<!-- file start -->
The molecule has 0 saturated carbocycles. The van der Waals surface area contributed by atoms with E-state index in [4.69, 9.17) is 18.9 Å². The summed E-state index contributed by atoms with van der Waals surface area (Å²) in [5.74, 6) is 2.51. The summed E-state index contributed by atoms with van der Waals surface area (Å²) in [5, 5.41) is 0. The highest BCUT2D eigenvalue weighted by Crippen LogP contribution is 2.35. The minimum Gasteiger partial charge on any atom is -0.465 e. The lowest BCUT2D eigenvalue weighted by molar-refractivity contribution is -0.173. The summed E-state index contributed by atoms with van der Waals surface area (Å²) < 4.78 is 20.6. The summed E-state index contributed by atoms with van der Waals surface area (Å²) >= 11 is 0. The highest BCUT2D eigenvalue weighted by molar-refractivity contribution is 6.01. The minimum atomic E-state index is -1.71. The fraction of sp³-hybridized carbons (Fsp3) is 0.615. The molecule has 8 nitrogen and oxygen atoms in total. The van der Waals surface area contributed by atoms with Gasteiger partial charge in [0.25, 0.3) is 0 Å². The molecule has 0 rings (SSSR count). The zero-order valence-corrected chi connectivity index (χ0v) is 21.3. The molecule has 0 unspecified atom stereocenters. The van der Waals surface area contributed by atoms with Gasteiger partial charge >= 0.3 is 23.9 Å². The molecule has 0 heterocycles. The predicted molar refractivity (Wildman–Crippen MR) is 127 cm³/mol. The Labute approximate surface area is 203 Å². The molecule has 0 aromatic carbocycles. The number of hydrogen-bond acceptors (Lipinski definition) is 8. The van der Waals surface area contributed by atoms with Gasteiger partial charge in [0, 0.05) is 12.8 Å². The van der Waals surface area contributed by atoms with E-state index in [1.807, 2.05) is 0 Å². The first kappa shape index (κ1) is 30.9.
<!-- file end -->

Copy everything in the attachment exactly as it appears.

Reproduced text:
The molecule has 0 saturated carbocycles. The van der Waals surface area contributed by atoms with E-state index in [4.69, 9.17) is 18.9 Å². The summed E-state index contributed by atoms with van der Waals surface area (Å²) in [5.74, 6) is 2.51. The summed E-state index contributed by atoms with van der Waals surface area (Å²) in [5, 5.41) is 0. The highest BCUT2D eigenvalue weighted by Crippen LogP contribution is 2.35. The minimum Gasteiger partial charge on any atom is -0.465 e. The lowest BCUT2D eigenvalue weighted by molar-refractivity contribution is -0.173. The summed E-state index contributed by atoms with van der Waals surface area (Å²) < 4.78 is 20.6. The summed E-state index contributed by atoms with van der Waals surface area (Å²) >= 11 is 0. The highest BCUT2D eigenvalue weighted by molar-refractivity contribution is 6.01. The minimum atomic E-state index is -1.71. The fraction of sp³-hybridized carbons (Fsp3) is 0.615. The molecule has 8 nitrogen and oxygen atoms in total. The van der Waals surface area contributed by atoms with Gasteiger partial charge in [0.25, 0.3) is 0 Å². The molecule has 0 rings (SSSR count). The zero-order valence-corrected chi connectivity index (χ0v) is 21.3. The molecule has 0 unspecified atom stereocenters. The van der Waals surface area contributed by atoms with Gasteiger partial charge >= 0.3 is 23.9 Å². The molecule has 0 heterocycles. The predicted molar refractivity (Wildman–Crippen MR) is 127 cm³/mol. The Labute approximate surface area is 203 Å². The molecule has 0 aromatic carbocycles. The number of hydrogen-bond acceptors (Lipinski definition) is 8. The van der Waals surface area contributed by atoms with Gasteiger partial charge in [0, 0.05) is 12.8 Å². The van der Waals surface area contributed by atoms with E-state index in [1.807, 2.05) is 0 Å². The first kappa shape index (κ1) is 30.9.